Real World Juju Troubleshooting
The following is a guest post by Ian Booth:
Juju has the ability to set up and change logging levels at a package level so that problems within a particular area can be better diagnosed. Recently there were some issues with containers (both kvm and lxc) started by the local provider transitioning from pending to started. We wanted to be able to inspect the sequence of commands Juju uses to start a container. Fortunately, the Juju code which starts lxc and kvm containers does log out the actual commands used to download the requisite image and start the container et al. The logging level used for this information is TRACE. By default, Juju machine agents log at the debug level, and this information can be seen when running ‘juju debug-log’. So unfortunately, this means the information we are interested in is not visible by default in the machine logs.
Luckily we can change the logging level used for particular packages so that the information is logged. This is done using the ‘logging-config’ attribute and can either be done at bootstrap:
juju bootstrap --logging-config=golxc=TRACE
or on a running system:
juju set-env logging-config=golxc=TRACE
As an aside, you can use:
juju get-env logging-config
to see what the current logging-config value is.
The logging-config value above turns on TRACE level dubugging for the golxc package, which is responsible for starting and managing lxc containers on behalf of Juju. For kvm containers, the package name is ‘kvm’.
We can use debug-log to look at the logging we have just enabled. As of 1.19 onwards, filtering can be used to just show what we are interested in. Run this command in a separate terminal:
juju debug-log --include-module=golxc
Now we can deploy a charm or use add-machine to initiate a new container. We can see the commands Juju issues to download the image and start the container. This allows us to see what parameters are passed in to the various lxc commands, and we could even manually run the commands if we wish, in order to reproduce and examine in more detail how the commands behave. An example of the logging information when adding TRACE level debugging to lxc startup looks like:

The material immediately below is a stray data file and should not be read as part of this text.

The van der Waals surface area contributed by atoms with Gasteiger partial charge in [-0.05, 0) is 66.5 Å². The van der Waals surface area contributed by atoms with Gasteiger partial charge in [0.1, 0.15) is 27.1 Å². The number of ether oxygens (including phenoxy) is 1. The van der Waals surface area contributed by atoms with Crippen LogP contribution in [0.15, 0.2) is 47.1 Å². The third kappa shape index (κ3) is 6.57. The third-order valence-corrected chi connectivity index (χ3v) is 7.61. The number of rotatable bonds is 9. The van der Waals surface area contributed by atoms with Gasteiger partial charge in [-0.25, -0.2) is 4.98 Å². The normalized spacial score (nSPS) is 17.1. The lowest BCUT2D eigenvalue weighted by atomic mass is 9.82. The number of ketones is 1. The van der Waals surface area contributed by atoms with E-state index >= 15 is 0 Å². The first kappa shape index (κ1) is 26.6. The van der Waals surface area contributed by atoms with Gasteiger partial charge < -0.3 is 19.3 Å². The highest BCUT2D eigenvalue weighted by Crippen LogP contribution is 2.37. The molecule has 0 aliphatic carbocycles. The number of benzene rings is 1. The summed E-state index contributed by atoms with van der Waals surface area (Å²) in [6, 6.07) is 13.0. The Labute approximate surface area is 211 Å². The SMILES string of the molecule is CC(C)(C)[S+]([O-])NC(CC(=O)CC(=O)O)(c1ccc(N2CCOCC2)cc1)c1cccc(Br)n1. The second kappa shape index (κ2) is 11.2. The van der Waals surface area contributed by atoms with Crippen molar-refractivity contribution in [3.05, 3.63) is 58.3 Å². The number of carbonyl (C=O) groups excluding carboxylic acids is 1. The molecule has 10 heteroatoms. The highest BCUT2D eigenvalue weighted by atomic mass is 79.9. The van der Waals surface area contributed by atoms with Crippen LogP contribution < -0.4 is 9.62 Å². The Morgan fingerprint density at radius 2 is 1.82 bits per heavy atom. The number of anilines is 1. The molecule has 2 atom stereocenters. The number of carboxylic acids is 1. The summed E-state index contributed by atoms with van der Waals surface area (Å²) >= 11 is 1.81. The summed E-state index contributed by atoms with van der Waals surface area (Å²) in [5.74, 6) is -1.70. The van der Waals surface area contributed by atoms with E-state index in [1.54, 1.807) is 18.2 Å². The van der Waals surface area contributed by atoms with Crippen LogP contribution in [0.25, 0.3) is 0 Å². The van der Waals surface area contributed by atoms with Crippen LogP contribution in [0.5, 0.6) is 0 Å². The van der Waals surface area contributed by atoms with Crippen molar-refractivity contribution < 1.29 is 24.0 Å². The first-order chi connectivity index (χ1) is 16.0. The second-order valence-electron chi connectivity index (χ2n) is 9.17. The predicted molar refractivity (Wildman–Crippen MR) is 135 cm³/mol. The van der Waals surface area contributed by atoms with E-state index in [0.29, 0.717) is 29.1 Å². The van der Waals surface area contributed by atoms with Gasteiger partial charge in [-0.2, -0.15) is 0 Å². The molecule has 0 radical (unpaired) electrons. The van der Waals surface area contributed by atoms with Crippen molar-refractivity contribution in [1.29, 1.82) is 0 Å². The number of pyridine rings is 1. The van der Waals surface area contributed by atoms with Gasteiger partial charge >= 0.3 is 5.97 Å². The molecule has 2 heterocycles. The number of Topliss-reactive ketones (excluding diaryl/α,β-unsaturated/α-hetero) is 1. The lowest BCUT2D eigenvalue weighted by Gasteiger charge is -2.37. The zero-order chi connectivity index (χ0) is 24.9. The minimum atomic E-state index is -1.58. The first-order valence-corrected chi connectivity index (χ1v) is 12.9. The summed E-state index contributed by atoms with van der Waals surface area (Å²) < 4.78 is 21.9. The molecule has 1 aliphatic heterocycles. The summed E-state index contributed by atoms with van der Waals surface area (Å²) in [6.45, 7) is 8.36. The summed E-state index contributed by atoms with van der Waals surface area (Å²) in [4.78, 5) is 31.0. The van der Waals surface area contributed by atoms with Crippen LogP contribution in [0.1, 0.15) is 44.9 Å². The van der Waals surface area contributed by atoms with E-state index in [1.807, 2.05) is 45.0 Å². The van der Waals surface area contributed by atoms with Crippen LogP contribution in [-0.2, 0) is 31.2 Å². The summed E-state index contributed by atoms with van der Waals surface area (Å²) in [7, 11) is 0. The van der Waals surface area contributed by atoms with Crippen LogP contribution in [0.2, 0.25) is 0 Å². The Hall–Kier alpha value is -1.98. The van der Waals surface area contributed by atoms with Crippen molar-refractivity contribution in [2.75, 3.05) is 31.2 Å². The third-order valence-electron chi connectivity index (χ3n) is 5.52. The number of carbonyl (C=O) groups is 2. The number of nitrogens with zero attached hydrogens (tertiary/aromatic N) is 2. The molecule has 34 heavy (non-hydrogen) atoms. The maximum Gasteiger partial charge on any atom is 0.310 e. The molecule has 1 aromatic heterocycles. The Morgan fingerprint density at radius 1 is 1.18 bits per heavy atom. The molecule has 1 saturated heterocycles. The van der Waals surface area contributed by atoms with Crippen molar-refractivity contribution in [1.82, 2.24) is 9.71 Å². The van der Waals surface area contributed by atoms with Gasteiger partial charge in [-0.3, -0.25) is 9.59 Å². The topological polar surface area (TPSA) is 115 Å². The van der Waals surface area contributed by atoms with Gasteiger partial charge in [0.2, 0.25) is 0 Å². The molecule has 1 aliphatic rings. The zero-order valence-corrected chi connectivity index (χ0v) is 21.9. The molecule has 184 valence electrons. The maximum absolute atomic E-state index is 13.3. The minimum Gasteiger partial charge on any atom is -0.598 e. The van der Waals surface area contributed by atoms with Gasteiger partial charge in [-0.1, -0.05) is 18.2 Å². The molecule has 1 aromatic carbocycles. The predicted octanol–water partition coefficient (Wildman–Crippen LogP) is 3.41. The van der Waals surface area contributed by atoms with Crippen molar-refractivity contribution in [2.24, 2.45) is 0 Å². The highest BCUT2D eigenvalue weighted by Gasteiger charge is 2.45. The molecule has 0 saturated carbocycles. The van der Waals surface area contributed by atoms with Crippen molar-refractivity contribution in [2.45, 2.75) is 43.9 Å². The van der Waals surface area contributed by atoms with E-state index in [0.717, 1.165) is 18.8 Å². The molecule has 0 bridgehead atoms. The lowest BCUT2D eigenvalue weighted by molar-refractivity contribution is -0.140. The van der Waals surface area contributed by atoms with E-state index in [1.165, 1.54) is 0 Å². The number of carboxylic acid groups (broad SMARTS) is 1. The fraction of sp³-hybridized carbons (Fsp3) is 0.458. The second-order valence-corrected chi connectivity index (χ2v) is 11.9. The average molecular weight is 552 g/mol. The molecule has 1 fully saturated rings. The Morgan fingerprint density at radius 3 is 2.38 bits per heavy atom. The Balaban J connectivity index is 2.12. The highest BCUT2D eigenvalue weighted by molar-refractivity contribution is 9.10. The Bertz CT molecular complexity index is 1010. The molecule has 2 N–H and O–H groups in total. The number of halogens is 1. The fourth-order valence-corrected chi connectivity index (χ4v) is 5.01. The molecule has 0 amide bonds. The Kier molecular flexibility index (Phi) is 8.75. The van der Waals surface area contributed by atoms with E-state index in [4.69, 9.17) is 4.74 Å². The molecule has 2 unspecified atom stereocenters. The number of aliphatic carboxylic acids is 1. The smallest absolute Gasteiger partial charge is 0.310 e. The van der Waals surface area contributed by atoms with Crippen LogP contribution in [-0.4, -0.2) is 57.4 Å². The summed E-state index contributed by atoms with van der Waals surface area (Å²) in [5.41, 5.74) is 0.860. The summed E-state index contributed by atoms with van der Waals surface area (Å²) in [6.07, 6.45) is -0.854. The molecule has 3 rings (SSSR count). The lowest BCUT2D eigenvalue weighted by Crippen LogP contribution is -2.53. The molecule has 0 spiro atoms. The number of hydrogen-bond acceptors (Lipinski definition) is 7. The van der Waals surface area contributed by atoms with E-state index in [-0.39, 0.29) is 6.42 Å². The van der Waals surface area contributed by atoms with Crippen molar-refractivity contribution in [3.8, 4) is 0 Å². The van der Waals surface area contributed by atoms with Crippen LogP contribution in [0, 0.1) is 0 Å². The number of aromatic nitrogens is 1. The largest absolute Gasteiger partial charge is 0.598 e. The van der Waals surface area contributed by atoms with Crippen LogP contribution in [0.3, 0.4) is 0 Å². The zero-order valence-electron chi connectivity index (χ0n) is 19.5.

machine-0: 2014-05-27 04:28:39 TRACE golxc.run.lxc-start golxc.go:439 run: lxc-start [--daemon -n ian-local-machine-1 -c /var/lib/juju/containers/ian-local-machine-1/console.log -o /var/lib/juju/containers/ian-local-machine-1/container.log -l DEBUG] machine-0: 2014-05-27 04:28:40 TRACE golxc.run.lxc-ls golxc.go:439 run: lxc-ls [-1] machine-0: 2014-05-27 04:28:41 TRACE golxc.run.lxc-ls golxc.go:451 run successful output: ian-local-machine-1 machine-0: 2014-05-27 04:28:41 TRACE golxc.run.lxc-info golxc.go:439 run: lxc-info [-n ian-local-machine-1] machine-0: 2014-05-27 04:28:41 TRACE golxc.run.lxc-info golxc.go:451 run successful output: Name: ian-local-machine-1 machine-0: 2014-05-27 04:28:45 TRACE golxc.run.lxc-start golxc.go:448 run failed output: lxc-start: command get_cgroup failed to receive response machine-0: 2014-05-27 04:29:45 TRACE golxc.run.lxc-ls golxc.go:439 run: lxc-ls [-1] machine-0: 2014-05-27 04:29:45 TRACE golxc.run.lxc-ls golxc.go:451 run successful output: ian-local-machine-1 machine-0: 2014-05-27 04:29:45 TRACE golxc.run.lxc-info golxc.go:439 run: lxc-info [-n ian-local-machine-1] machine-0: 2014-05-27 04:29:45 TRACE golxc.run.lxc-info golxc.go:451 run successful output: Name: ian-local-machine-1
You can see that when logging the various commands execute, the format is
[arg arg arg]. So to run these manually leave out the . You can also see that
there was a problem starting the lxc container due to a cgroups issue. This
error is shown in juju status, but often it’s useful to see what happens leading
up to the error occurring.
In summary, Juju’s configurable logging output can be used to help diagnose issues and understand what Juju is doing under the covers. It offers the ability to turn on extra logging when required, and it can be turned off again when no longer required.